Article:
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LINQ and the Entity Data Model

[This topic is pre-release documentation and is subject to change in future releases. Blank topics are included as placeholders.]

LINQ to Entities allows developers to create flexible, strongly typed queries against the Entity Data Model (EDM) Object Context by using LINQ expressions and the LINQ standard query operators. This enables a user to write strongly-typed, composable queries in a Transact-SQL-like syntax, directly from the development environment. The queries are expressed in the programming language itself and not as string literals embedded in the application code, which is usually the case in applications written on the Microsoft .NET Framework version 2.0. Syntax errors as well as errors in member names and data types will be caught by the compiler and reported at compile time, reducing the potential for type problems between the EDM model and the application.

When an application uses the EDM, mapping between the conceptual data model and the underlying data source is handled automatically. A developer can create a LINQ to Entities application without any knowledge of the underlying data source or specific methods for querying the data source. This also allows the back end data source to be changed without requiring changes to the client application, because most database-specific features are handled by Object Services. For more information, see Object Services Overview (Entity Framework).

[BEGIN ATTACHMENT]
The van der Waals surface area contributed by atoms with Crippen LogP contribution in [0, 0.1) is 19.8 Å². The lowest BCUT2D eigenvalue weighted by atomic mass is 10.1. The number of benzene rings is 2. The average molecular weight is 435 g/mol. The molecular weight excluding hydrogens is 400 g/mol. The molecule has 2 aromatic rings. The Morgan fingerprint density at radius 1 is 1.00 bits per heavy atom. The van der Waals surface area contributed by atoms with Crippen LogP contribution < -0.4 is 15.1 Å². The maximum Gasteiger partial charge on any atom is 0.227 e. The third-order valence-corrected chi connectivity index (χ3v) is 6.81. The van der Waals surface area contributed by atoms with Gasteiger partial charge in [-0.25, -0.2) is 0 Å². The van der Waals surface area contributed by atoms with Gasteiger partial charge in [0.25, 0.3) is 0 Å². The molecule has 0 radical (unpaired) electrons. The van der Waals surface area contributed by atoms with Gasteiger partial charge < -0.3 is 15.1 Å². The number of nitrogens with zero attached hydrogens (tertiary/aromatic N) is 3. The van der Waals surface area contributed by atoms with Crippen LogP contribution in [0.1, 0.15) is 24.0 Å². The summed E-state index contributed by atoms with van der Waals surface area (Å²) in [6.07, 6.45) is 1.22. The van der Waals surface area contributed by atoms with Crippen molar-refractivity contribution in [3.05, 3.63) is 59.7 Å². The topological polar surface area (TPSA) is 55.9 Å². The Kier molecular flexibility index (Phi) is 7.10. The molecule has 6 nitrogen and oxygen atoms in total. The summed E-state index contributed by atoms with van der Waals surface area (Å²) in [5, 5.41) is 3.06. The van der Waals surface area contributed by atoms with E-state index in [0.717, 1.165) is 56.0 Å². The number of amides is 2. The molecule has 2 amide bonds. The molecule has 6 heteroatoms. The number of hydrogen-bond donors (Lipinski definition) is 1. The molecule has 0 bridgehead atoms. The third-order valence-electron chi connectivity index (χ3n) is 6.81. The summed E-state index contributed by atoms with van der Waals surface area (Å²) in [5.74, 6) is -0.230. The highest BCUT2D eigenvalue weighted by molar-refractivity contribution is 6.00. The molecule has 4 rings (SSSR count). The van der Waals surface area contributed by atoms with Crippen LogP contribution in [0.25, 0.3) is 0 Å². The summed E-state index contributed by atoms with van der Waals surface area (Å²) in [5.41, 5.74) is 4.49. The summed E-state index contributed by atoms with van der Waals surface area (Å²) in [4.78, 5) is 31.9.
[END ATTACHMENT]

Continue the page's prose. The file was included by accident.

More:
LINQ to Entities queries use the Object Services infrastructure. The ObjectContext class is the primary class for interacting with an EDM as CLR objects. The developer constructs an ObjectQuery instance through the ObjectContext. The generic ObjectQuery class represents a query that returns an instance or collection of typed entities. Entity objects returned by ObjectQuery are tracked by the Object Context and can be updated by using the SaveChanges method.

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LINQ to Entities

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